We must all speak up for democracy
| January 21, 2021 1:00 AM
The insurrection upon our nation's Capitol on Jan. 6 was a natural consequence to the massive misinformation campaign that has been launched by former President Donald Trump and perpetuated by his enablers in congress since the election in November. In 63 out of 64 instances, courts across the nation found no credible evidence of widespread voter fraud. There is no consequence for making up rumors and spreading them on social media but in a court of law, under oath, lies and hearsay are not admissible. They are not evidence. In fact, there are consequences for lying or misrepresenting the truth under oath.
Fortunately, there are honorable patriots in the Republican Party who serve with integrity and hold the sanctity of our democratic institutions above the opportunism of short-term political gain. Embarrassingly, there were over 147 congressional members who sponsored Trump’s election fraud conspiracy (including Idaho’s Representative Fulcher) and some 70% of Republicans nationwide who ultimately came to believe the election was stolen. How could this happen when nearly every court, with overwhelmingly Republican judges, found no credible evidence that would substantiate voter fraud? This election saw record court challenges and recounts making it the most validated election in history.
Social media platforms own a lot of the responsibility for perpetuating misinformation. The ad model, which drives profitability, favors sensational content and conflict over truth, facts and reality. Humans are 7 times more likely to click and share something that provokes anger, outrage or shock than something that appeals to reason. Outrage sells, it is shared and it is believed. Truth, not so much.
The action by Twitter, Facebook, Reddit, Pinterest, YouTube, Instagram and others to suspend Trump’s accounts as well as a few of his enablers represent a monumental step toward protecting the public media space from social and political manipulation and deterioration. Twitter first began censoring Trump’s tweets after weeks of his baseless election fraud claims. The president’s incitement of violence at the Capitol on Jan. 6 apparently was the last straw. The same fate was handed to his advisors Rudy Giuliani and Michael Flynn who were also de-platformed. A few days later Amazon halted service to Parler, the Twitter alternative made famous recently for its popularity among far right extremists and their advocates. Apple and Google booted the app from their app stores. Collectively, this represents a momentous shift in responsibility of social media platforms to moderate public dialogue to protect the integrity of the media landscape and ultimately public safety.
This was absolutely the right call for these platforms to take responsibility to protect our nation from further damage from a narcissistic president who was apparently willing to threaten the safety of a co-equal branch of government for his own objectives. This move does, however, invite a larger conversation on how we can protect the public from potential abuse by big tech on what are now perceived as public platforms. The First Amendment protects the public from government control of free speech, but it doesn’t protect the public from private/corporate control of free speech. We, as a society, will have to work together to figure out what is the appropriate regulatory approach to ensure open, free public forums that also don’t encourage and promote misinformation, literally driving us crazy and ultimately threatening national security and public welfare. Tech companies, for their part, need to revise their algorithms to discourage, rather than propagate radicalization.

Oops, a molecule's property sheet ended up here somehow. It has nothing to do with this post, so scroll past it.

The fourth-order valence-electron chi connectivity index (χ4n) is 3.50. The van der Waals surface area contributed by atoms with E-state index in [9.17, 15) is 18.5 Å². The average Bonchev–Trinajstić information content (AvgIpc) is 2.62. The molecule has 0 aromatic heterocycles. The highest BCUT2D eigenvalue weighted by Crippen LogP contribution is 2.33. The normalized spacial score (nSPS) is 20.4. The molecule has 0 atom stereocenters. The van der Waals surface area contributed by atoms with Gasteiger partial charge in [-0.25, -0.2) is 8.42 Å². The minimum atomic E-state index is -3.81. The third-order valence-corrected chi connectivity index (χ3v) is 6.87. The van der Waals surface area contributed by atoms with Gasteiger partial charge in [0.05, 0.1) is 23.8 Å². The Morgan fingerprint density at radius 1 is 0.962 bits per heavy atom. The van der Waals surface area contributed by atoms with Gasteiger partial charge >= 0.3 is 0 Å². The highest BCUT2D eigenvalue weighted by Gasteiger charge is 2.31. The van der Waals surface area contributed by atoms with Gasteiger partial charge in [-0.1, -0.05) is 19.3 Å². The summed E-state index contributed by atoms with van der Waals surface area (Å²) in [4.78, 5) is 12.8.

Restoring faith in media and rediscovering a consensus reality are the most critical factors in our mission to heal this nation. Of course the conventional news channels, television, print and radio, need to internalize this event as a learning moment and recommit to honesty and integrity in reporting.
Consumers, like you and I, need to do better at discerning media, validating sources and recognizing bias in reporting. We also need to recognize our own biases and challenge our assumptions. If there is one thing I’ve continued to learn in my life, it is that the world is always more complex than I previously believed it to be. The convenient truth about conspiracy theories is that they offer a simplified, comprehensive understanding of everything and all information always serves to reinforce the conspiracy. This makes it really hard to get out once one becomes a believer. What makes a fantastic conspiracy theory like QAnon so compelling is that it takes the next step and empowers everyday believers to be part of the solution.
Now is a time to hold our leadership accountable. It is criminal that our elected officials perpetuated lies toxic to our democracy for their short-term political gain. This is the antithesis to leadership. If we do not hold elected officials and others in leadership accountable, we will continue to get more of the same.
For four years I’ve avoided discussing national politics in this office despite the horror that has been this presidency. My intention has been to focus on issues relevant to the city of Sandpoint and its citizens. Since our nation’s Capitol was stormed by self-described patriots on Jan. 6, however, it has become clear to me that we are a nation at the brink of civil war and the time to remain silent is over. I must do what I can to save our nation from collapse. As a true patriot, I will continue to speak truth to fiction and expose anti-Americanism for what it is. I expect every other elected official to do the same.
Please join me for the Mayor’s Roundtable to discuss all this and more this Friday, Jan. 22, at 4 p.m. on Facebook Live: Mayor Shelby Rognstad.
Shelby Rognstad is the mayor of Sandpoint. He can be reached at firstname.lastname@example.org.